Skip to main content
Series
The 5th ELSI Congress - ELSIcon2022

ELSIcon2022 Panel: Will it be easier to cure sickle cell disease through gene therapy than prevent the disease through pre-implantation genetic testing for the selection of unaffected embryos?

Type
Conference

ELSIcon2022 • Panel • May 27, 2022

Joshua Combs, Sigal Klipstein, Jeanne O'Brien, Erin Rothwell

Sickle cell disease (SCD) is an inherited hemoglobinopathy that results in a pattern of early morbidity and mortality occurring in approximately 1 out of every 365 Black or African American births in the United States, and fewer in other ethnicities.
Those affected have a greatly diminished quality of life and can pose significant resource burdens on themselves and the healthcare system. Important progress has been made through screening of newborns and disease modifying treatments for those found to be affected. However, despite these advances, those with SCD suffer from recurrent pain crises and a cascade of resulting comorbidities throughout their often-shortened lifetimes.
For more than twenty years it has been possible to prevent disease transmission of many inherited disorders, including SCD, through preimplantation genetic testing of embryos during in vitro fertilization (IVF). With IVF, 75% of embryos are expected to be unaffected. Of these, 2/3 will be carriers of SCD, and the resulting children would be expected to be unaffected by SCD. The remaining 1/3 of the unaffected embryos will not even carry SCD, thus eliminating this gene mutation from the gene pool for subsequent generations of offspring. Couples at risk for being carriers must be aware or made aware of their carrier status prior to conception to enable their utilization of preimplantation reproductive diagnostics against genetically inherited disease processes. While highly successful, this approach requires knowledge, significant time and financial resources.

Tags

Keywords
Pre-Recorded
Panel
Access to genetic screening and therapies
Gene therapy and gene editing

Videos in Series

The 5th ELSI Congress - ELSIcon2022 - ELSIcon2022: Paper Session 12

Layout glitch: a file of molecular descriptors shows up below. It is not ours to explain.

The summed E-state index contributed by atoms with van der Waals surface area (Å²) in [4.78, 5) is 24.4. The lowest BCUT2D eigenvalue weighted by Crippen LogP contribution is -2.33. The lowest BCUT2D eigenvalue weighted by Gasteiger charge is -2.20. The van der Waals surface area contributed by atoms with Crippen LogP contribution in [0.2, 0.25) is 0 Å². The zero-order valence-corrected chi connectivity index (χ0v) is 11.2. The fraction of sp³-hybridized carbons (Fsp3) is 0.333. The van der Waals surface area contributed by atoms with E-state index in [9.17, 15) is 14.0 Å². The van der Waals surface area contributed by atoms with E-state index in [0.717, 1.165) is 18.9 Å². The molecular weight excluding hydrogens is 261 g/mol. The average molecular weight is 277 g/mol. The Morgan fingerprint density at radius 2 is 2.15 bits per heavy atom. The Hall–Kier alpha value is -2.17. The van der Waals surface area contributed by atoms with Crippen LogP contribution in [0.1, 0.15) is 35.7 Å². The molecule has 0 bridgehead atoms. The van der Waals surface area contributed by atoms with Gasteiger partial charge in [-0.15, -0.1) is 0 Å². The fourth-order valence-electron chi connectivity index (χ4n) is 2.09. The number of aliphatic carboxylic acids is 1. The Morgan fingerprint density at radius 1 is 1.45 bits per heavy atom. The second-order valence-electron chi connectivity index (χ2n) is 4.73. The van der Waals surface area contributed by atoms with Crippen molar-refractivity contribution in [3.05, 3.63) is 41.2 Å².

The 5th ELSI Congress - ELSIcon2022 - ELSIcon2022 Paper: Fresh Air for Genetic Data Sharing

The 5th ELSI Congress - ELSIcon2022 - ELSIcon2022: Flash Session 2

The 5th ELSI Congress - ELSIcon2022 - ELSIcon2022: Moderated Plenary Panel

The 5th ELSI Congress - ELSIcon2022 - ELSIcon2022: Paper Session 14

The 5th ELSI Congress - ELSIcon2022 - ELSIcon2022: Paper Session 13

The 5th ELSI Congress - ELSIcon2022 - ELSIcon2022: Paper Session 17

The 5th ELSI Congress - ELSIcon2022 - ELSIcon2022: Paper Session 15

The 5th ELSI Congress - ELSIcon2022 - ELSIcon2022: Paper Session 11

The 5th ELSI Congress - ELSIcon2022 - ELSIcon2022: Paper Session 10

The 5th ELSI Congress - ELSIcon2022 - ELSIcon2022: Paper Session 9

The 5th ELSI Congress - ELSIcon2022 - ELSIcon2022: Paper Session 5

The 5th ELSI Congress - ELSIcon2022 - ELSIcon2022: Paper Session 8

The 5th ELSI Congress - ELSIcon2022 - ELSIcon2022: Paper Session 7

The 5th ELSI Congress - ELSIcon2022 - ELSIcon2022 Trainee Networking Session: Working with NHGRI

The 5th ELSI Congress - ELSIcon2022 - ELSIcon2022 Paper: Diversity’s Pandemic Distractions

The 5th ELSI Congress - ELSIcon2022 - ELSIcon2022: Paper Session 6

The 5th ELSI Congress - ELSIcon2022 - ELSIcon2022: Paper Session 4

The 5th ELSI Congress - ELSIcon2022 - ELSIcon2022: Paper Session 3

The 5th ELSI Congress - ELSIcon2022 - ELSIcon2022: Paper Session 2

The 5th ELSI Congress - ELSIcon2022 - ELSIcon2022: Paper Session 1

The 5th ELSI Congress - ELSIcon2022 - ELSIcon2022: Flash Session 1

The 5th ELSI Congress - ELSIcon2022 - ELSIcon2022 Paper: Toward an anthropology of rare disease

The 5th ELSI Congress - ELSIcon2022 - ELSIcon2022 Paper: In the Shadows of Virtual Family Trees

The 5th ELSI Congress - ELSIcon2022 - ELSIcon2022 Paper: ELSI and the New Precision Stewards?

The 5th ELSI Congress - ELSIcon2022 - ELSIcon2022 Paper: The ELSI of Pandemic Biobanking

The 5th ELSI Congress - ELSIcon2022 - ELSIcon2022 Paper: Whose future should we worry about?

Related Videos